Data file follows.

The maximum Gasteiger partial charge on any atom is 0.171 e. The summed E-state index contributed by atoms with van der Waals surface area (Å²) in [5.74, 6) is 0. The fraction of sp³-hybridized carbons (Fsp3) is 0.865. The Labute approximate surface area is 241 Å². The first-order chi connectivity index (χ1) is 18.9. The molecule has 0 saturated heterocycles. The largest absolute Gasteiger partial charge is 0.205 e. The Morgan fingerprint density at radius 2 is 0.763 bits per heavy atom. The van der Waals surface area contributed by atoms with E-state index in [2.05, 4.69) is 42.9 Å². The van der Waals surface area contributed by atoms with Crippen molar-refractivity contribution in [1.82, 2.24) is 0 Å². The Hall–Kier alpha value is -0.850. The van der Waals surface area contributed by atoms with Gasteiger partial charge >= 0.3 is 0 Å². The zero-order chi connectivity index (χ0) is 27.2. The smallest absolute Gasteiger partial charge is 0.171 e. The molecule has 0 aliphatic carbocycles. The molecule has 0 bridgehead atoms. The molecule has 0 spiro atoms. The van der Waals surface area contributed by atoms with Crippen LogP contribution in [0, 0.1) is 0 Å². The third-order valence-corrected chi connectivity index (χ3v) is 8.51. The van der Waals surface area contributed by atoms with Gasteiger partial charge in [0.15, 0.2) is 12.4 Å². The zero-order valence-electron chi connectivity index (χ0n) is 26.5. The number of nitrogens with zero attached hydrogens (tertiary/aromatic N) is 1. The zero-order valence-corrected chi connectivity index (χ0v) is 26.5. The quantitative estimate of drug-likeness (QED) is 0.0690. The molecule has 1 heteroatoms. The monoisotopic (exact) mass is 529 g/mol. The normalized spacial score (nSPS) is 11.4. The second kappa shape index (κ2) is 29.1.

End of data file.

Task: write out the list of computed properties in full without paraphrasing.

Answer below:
The maximum Gasteiger partial charge on any atom is 0.171 e. The summed E-state index contributed by atoms with van der Waals surface area (Å²) in [5.74, 6) is 0. The fraction of sp³-hybridized carbons (Fsp3) is 0.865. The Labute approximate surface area is 241 Å². The first-order chi connectivity index (χ1) is 18.9. The molecule has 0 saturated heterocycles. The largest absolute Gasteiger partial charge is 0.205 e. The Morgan fingerprint density at radius 2 is 0.763 bits per heavy atom. The van der Waals surface area contributed by atoms with E-state index in [2.05, 4.69) is 42.9 Å². The van der Waals surface area contributed by atoms with Crippen molar-refractivity contribution in [1.82, 2.24) is 0 Å². The Hall–Kier alpha value is -0.850. The van der Waals surface area contributed by atoms with Gasteiger partial charge >= 0.3 is 0 Å². The zero-order chi connectivity index (χ0) is 27.2. The smallest absolute Gasteiger partial charge is 0.171 e. The molecule has 0 aliphatic carbocycles. The molecule has 0 bridgehead atoms. The molecule has 0 spiro atoms. The van der Waals surface area contributed by atoms with Crippen LogP contribution in [0, 0.1) is 0 Å². The third-order valence-corrected chi connectivity index (χ3v) is 8.51. The van der Waals surface area contributed by atoms with Gasteiger partial charge in [0.15, 0.2) is 12.4 Å². The zero-order valence-electron chi connectivity index (χ0n) is 26.5. The number of nitrogens with zero attached hydrogens (tertiary/aromatic N) is 1. The zero-order valence-corrected chi connectivity index (χ0v) is 26.5. The quantitative estimate of drug-likeness (QED) is 0.0690. The molecule has 1 heteroatoms. The monoisotopic (exact) mass is 529 g/mol. The normalized spacial score (nSPS) is 11.4. The second kappa shape index (κ2) is 29.1.